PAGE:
Randomised controlled trials are considered the gold standard for assessing the effectiveness of treatments. Since the 1990s, there have been growing concerns about the objectivity of RCT reporting, leading to the creation of The Consolidated Standards of Reporting Trials (CONSORT) Statement. Although this document provides a medical perspective on the reporting requirements, it does not provide explicit guidelines on language use. This paper focuses on Introductions of clinical psychology research articles (RAs) classified as RCT reports. Within the ESP tradition, RA Introductions have been identified as the most rhetorically complex RA sections. Consequently, a remarkable volume of ESP research on the RA genre has focused on the linguistic means of persuasion in the introductory section. However, the primary focus on lexical and grammatical features has been found to have significant limitations in exploring genre-sensitive language use. This study uses the appraisal system developed in systemic functional linguistics to investigate the use of evaluative language for demonstrating topic significance in RCT Introductions. The results indicate the existence of three strands of evaluation targeting the disorder under investigation with reference to its: (i) symptoms/effects; (ii) affected population, and (iii) treatment. The findings of this study carry important pedagogical implications for teaching novice medical researchers.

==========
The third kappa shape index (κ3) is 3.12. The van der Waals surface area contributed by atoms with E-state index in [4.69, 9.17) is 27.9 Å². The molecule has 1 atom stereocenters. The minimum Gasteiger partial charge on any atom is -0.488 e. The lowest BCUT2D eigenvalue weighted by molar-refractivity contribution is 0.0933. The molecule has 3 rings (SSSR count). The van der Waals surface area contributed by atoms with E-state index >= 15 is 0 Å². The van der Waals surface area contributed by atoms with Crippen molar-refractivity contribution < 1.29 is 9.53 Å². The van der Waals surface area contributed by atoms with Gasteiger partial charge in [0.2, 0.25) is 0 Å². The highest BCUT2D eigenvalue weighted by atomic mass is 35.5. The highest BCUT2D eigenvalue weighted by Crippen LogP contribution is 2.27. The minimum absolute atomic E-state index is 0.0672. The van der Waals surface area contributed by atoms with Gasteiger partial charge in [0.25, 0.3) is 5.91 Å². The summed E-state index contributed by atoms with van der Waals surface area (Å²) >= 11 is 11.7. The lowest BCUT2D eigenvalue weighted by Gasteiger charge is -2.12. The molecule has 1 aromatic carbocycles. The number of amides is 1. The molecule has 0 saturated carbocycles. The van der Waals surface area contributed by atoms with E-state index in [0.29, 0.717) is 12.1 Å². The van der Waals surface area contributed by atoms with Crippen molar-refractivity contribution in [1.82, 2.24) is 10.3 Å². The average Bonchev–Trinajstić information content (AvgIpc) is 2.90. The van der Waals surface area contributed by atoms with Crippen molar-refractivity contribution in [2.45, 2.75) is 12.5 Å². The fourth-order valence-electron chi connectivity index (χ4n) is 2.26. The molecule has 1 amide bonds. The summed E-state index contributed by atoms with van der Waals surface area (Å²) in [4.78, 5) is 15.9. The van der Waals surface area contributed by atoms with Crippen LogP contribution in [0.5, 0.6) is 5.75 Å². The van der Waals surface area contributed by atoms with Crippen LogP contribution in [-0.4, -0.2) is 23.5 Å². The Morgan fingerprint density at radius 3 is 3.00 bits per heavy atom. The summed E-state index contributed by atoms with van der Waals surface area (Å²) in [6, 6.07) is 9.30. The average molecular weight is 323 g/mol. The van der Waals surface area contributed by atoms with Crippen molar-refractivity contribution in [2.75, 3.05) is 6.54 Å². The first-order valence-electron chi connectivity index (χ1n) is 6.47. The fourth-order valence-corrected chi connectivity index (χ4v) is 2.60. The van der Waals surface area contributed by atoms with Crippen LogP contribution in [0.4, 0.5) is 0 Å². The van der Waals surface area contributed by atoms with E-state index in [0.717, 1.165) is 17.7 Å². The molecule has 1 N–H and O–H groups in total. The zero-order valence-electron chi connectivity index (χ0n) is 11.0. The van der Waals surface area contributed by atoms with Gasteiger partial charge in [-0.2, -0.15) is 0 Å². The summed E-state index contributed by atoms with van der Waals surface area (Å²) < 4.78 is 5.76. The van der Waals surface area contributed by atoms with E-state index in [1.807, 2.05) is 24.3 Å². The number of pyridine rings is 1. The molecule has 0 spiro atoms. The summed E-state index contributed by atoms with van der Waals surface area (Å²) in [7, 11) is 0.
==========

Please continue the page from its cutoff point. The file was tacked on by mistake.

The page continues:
- Appraisal analysis
- Discourse semantics
- Mental health
- Randomised controlled trials
- Systemic functional linguistics